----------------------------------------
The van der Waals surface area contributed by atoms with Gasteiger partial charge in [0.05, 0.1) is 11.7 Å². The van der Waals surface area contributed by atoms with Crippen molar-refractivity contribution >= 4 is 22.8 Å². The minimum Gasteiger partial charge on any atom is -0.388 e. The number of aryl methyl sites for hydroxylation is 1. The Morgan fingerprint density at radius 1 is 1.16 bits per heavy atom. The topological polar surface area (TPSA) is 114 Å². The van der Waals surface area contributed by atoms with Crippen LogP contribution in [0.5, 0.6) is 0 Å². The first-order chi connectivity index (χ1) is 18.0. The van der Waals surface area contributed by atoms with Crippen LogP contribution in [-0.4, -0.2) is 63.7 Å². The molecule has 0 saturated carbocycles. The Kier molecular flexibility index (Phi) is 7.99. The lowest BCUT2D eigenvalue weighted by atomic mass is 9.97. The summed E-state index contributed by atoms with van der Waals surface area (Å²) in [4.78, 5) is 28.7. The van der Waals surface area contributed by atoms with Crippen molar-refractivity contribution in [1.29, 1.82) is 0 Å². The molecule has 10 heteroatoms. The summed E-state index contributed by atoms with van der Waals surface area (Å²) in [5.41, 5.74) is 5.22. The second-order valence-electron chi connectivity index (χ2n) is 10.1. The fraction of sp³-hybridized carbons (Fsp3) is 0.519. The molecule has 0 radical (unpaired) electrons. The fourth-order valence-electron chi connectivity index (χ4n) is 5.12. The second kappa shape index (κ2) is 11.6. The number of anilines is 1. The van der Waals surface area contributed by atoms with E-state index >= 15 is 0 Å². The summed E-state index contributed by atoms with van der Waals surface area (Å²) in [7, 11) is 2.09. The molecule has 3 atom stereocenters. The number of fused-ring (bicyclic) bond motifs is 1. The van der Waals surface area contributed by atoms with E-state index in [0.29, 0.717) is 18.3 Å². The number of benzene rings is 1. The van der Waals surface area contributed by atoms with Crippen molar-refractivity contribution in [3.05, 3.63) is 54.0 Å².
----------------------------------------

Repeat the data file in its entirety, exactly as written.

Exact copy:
The van der Waals surface area contributed by atoms with Gasteiger partial charge in [0.05, 0.1) is 11.7 Å². The van der Waals surface area contributed by atoms with Crippen molar-refractivity contribution >= 4 is 22.8 Å². The minimum Gasteiger partial charge on any atom is -0.388 e. The number of aryl methyl sites for hydroxylation is 1. The Morgan fingerprint density at radius 1 is 1.16 bits per heavy atom. The topological polar surface area (TPSA) is 114 Å². The van der Waals surface area contributed by atoms with Crippen LogP contribution in [0.5, 0.6) is 0 Å². The first-order chi connectivity index (χ1) is 18.0. The van der Waals surface area contributed by atoms with Crippen LogP contribution in [-0.4, -0.2) is 63.7 Å². The molecule has 0 saturated carbocycles. The Kier molecular flexibility index (Phi) is 7.99. The lowest BCUT2D eigenvalue weighted by atomic mass is 9.97. The summed E-state index contributed by atoms with van der Waals surface area (Å²) in [4.78, 5) is 28.7. The van der Waals surface area contributed by atoms with Crippen molar-refractivity contribution in [1.29, 1.82) is 0 Å². The molecule has 10 heteroatoms. The summed E-state index contributed by atoms with van der Waals surface area (Å²) in [5.41, 5.74) is 5.22. The second-order valence-electron chi connectivity index (χ2n) is 10.1. The fraction of sp³-hybridized carbons (Fsp3) is 0.519. The molecule has 0 radical (unpaired) electrons. The fourth-order valence-electron chi connectivity index (χ4n) is 5.12. The second kappa shape index (κ2) is 11.6. The number of anilines is 1. The van der Waals surface area contributed by atoms with E-state index >= 15 is 0 Å². The summed E-state index contributed by atoms with van der Waals surface area (Å²) in [7, 11) is 2.09. The molecule has 3 atom stereocenters. The number of fused-ring (bicyclic) bond motifs is 1. The van der Waals surface area contributed by atoms with E-state index in [0.29, 0.717) is 18.3 Å². The number of benzene rings is 1. The van der Waals surface area contributed by atoms with Crippen molar-refractivity contribution in [3.05, 3.63) is 54.0 Å².